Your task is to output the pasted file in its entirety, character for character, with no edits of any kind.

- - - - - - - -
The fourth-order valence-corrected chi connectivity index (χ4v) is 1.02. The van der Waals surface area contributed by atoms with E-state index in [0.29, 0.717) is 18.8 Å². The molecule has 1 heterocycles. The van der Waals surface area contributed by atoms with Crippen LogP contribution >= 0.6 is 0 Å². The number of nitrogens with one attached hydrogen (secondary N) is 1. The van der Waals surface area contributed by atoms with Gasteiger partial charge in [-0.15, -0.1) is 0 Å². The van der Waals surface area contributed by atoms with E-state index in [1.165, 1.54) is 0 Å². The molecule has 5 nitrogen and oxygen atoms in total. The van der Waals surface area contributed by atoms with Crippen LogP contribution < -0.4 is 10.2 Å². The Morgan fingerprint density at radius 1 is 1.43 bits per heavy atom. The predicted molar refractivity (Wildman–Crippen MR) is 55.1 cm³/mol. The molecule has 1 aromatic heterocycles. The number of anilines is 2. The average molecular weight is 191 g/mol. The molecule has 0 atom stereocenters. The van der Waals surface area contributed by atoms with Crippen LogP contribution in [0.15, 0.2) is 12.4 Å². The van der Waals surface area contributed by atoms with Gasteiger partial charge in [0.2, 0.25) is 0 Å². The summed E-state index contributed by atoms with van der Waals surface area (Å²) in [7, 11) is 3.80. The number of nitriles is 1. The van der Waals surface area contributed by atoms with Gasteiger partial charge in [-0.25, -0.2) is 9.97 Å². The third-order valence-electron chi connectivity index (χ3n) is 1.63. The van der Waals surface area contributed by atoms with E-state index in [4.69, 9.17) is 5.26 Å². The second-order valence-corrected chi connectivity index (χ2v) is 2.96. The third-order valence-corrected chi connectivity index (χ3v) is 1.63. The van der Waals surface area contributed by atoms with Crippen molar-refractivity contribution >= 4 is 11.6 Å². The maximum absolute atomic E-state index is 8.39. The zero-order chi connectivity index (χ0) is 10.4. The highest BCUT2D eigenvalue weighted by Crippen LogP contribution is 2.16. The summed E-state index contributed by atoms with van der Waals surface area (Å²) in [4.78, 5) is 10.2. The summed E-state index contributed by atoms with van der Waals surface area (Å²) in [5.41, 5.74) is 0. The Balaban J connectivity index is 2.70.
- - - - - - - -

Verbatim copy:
The fourth-order valence-corrected chi connectivity index (χ4v) is 1.02. The van der Waals surface area contributed by atoms with E-state index in [0.29, 0.717) is 18.8 Å². The molecule has 1 heterocycles. The van der Waals surface area contributed by atoms with Crippen LogP contribution >= 0.6 is 0 Å². The number of nitrogens with one attached hydrogen (secondary N) is 1. The van der Waals surface area contributed by atoms with Gasteiger partial charge in [-0.15, -0.1) is 0 Å². The van der Waals surface area contributed by atoms with E-state index in [1.165, 1.54) is 0 Å². The molecule has 5 nitrogen and oxygen atoms in total. The van der Waals surface area contributed by atoms with Crippen LogP contribution < -0.4 is 10.2 Å². The Morgan fingerprint density at radius 1 is 1.43 bits per heavy atom. The predicted molar refractivity (Wildman–Crippen MR) is 55.1 cm³/mol. The molecule has 1 aromatic heterocycles. The number of anilines is 2. The average molecular weight is 191 g/mol. The molecule has 0 atom stereocenters. The van der Waals surface area contributed by atoms with Crippen LogP contribution in [0.15, 0.2) is 12.4 Å². The van der Waals surface area contributed by atoms with Gasteiger partial charge in [0.2, 0.25) is 0 Å². The summed E-state index contributed by atoms with van der Waals surface area (Å²) in [7, 11) is 3.80. The number of nitriles is 1. The van der Waals surface area contributed by atoms with Gasteiger partial charge in [-0.25, -0.2) is 9.97 Å². The third-order valence-electron chi connectivity index (χ3n) is 1.63. The van der Waals surface area contributed by atoms with E-state index in [4.69, 9.17) is 5.26 Å². The second-order valence-corrected chi connectivity index (χ2v) is 2.96. The third-order valence-corrected chi connectivity index (χ3v) is 1.63. The van der Waals surface area contributed by atoms with Crippen molar-refractivity contribution >= 4 is 11.6 Å². The maximum absolute atomic E-state index is 8.39. The zero-order chi connectivity index (χ0) is 10.4. The highest BCUT2D eigenvalue weighted by Crippen LogP contribution is 2.16. The summed E-state index contributed by atoms with van der Waals surface area (Å²) in [4.78, 5) is 10.2. The summed E-state index contributed by atoms with van der Waals surface area (Å²) in [5.41, 5.74) is 0. The Balaban J connectivity index is 2.70.